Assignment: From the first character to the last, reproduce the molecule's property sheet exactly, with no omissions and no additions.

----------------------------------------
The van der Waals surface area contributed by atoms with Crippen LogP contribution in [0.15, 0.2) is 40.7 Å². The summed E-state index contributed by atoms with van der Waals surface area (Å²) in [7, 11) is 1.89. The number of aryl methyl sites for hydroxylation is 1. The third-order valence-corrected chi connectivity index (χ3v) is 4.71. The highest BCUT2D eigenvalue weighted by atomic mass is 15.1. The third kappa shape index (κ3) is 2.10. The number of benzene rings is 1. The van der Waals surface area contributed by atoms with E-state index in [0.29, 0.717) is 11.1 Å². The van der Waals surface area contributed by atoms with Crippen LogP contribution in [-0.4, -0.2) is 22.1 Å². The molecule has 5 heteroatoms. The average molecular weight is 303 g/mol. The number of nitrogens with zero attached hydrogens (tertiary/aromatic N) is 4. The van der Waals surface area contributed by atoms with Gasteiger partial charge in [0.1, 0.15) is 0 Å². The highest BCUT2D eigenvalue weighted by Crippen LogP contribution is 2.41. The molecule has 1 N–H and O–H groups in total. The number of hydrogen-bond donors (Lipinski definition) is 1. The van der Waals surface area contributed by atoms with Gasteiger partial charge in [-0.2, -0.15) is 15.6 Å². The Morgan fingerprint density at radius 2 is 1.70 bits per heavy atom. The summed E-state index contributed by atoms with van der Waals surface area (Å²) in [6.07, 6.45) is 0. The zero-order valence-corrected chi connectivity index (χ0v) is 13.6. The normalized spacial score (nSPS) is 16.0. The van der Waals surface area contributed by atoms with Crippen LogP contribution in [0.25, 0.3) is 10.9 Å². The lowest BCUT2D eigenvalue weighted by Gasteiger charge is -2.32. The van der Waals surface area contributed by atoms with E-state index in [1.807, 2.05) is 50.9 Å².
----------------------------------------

The van der Waals surface area contributed by atoms with Crippen LogP contribution in [0.15, 0.2) is 40.7 Å². The summed E-state index contributed by atoms with van der Waals surface area (Å²) in [7, 11) is 1.89. The number of aryl methyl sites for hydroxylation is 1. The third-order valence-corrected chi connectivity index (χ3v) is 4.71. The highest BCUT2D eigenvalue weighted by atomic mass is 15.1. The third kappa shape index (κ3) is 2.10. The number of benzene rings is 1. The van der Waals surface area contributed by atoms with E-state index in [0.29, 0.717) is 11.1 Å². The van der Waals surface area contributed by atoms with Crippen LogP contribution in [-0.4, -0.2) is 22.1 Å². The molecule has 5 heteroatoms. The average molecular weight is 303 g/mol. The number of nitrogens with zero attached hydrogens (tertiary/aromatic N) is 4. The van der Waals surface area contributed by atoms with Gasteiger partial charge in [0.1, 0.15) is 0 Å². The highest BCUT2D eigenvalue weighted by Crippen LogP contribution is 2.41. The molecule has 1 N–H and O–H groups in total. The number of hydrogen-bond donors (Lipinski definition) is 1. The van der Waals surface area contributed by atoms with Gasteiger partial charge in [-0.2, -0.15) is 15.6 Å². The Morgan fingerprint density at radius 2 is 1.70 bits per heavy atom. The summed E-state index contributed by atoms with van der Waals surface area (Å²) in [6.07, 6.45) is 0. The zero-order valence-corrected chi connectivity index (χ0v) is 13.6. The normalized spacial score (nSPS) is 16.0. The van der Waals surface area contributed by atoms with Crippen LogP contribution in [0.25, 0.3) is 10.9 Å². The lowest BCUT2D eigenvalue weighted by Gasteiger charge is -2.32. The van der Waals surface area contributed by atoms with E-state index in [1.807, 2.05) is 50.9 Å².